30th August 2006 Oldest and highest
According to a survey by Lake District volunteer Peter Flynn, over sixties are striding up England's highest mountain while teenagers are mostly giving Scafell Pike a miss. One of the biggest fans is a retired octogenarian Methodist minister who has scaled the mountain several hundred times, while the youngest interviewed was a 10-year-old girl who gave the experience a definite thumbs up.
In winter months, more than 50 per cent of hikers were over 60 and the rest aged between 20 and 40. The survey shows a distinct difference between summer and winter participants. Better weather brings out the more casual - and less skilled - walkers. "I get the distinct impression that in summer people are determined to try to get to the summit, irrespective of the weather, without fully appreciating that this can be a dangerous place for the unprepared," said Peter.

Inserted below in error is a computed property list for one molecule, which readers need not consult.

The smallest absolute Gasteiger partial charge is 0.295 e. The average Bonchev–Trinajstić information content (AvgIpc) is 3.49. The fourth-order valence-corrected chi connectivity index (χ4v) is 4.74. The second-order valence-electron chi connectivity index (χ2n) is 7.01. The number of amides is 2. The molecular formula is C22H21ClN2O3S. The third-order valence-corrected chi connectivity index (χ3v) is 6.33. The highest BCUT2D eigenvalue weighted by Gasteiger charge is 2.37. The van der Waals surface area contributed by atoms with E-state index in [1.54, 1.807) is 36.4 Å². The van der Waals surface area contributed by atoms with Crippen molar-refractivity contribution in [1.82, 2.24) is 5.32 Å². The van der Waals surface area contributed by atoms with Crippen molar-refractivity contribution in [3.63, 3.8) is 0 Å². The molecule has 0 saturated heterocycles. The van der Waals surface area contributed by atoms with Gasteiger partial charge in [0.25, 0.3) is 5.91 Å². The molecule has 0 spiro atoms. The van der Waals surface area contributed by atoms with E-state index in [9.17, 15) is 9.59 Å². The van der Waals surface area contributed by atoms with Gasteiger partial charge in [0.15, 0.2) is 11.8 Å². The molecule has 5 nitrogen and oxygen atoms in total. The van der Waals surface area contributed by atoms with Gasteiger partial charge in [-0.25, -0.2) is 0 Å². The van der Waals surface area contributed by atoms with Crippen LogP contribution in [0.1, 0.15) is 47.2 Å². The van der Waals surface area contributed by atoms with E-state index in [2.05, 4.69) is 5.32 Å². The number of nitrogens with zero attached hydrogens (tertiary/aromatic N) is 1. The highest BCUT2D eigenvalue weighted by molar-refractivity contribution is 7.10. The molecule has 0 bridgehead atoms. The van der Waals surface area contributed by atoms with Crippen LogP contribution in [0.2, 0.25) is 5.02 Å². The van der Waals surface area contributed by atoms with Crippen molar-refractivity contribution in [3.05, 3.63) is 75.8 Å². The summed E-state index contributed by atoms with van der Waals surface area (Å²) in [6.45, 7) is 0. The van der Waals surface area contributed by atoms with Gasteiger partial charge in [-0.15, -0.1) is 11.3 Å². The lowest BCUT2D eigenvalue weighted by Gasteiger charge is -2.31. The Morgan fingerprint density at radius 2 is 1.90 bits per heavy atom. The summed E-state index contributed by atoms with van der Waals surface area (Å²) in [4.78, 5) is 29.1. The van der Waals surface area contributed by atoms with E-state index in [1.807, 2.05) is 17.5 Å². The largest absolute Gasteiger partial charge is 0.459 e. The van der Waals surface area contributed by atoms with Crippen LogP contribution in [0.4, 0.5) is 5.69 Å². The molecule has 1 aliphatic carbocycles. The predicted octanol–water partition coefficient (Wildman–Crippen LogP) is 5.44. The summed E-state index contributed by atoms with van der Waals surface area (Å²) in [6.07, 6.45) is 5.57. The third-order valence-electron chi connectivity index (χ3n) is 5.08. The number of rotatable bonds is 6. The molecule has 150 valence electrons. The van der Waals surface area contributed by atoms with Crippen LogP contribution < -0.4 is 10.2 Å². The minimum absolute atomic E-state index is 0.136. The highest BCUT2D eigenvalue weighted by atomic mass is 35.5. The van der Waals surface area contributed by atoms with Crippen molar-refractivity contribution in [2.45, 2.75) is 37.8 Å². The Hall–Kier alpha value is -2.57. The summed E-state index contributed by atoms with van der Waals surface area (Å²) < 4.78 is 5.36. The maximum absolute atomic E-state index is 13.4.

"Scafell Pike has always been a very special place, since my first trip in 1966. I've probably been up about 100 times and often wondered about the other walkers." Peter started his survey in January and has so far asked around 120 people a series of questions, including information about their routes, abilities, ages and equipment. "I wanted to find how many were there just to 'bag' the highest mountain in England and had no real interest in walking. I was also keen to discover a bit more from the more dedicated hill enthusiasts," he explained.
Peter said he felt some made it up and down by following the cairns and a reasonable amount of luck, rather than sound judgement. "In winter and spring, the level of competence was quite high and nearly everyone enjoyed walking and took it seriously. Although one party produced a Readers Digest GB road atlas when asked which map they were using! "Most people were adequately equipped. One man said although he hadn't got a whistle, he was, in fact, a good yodeller. " Peter said he had been disheartened by the amount of litter around the summit, but that mostly his findings were positive.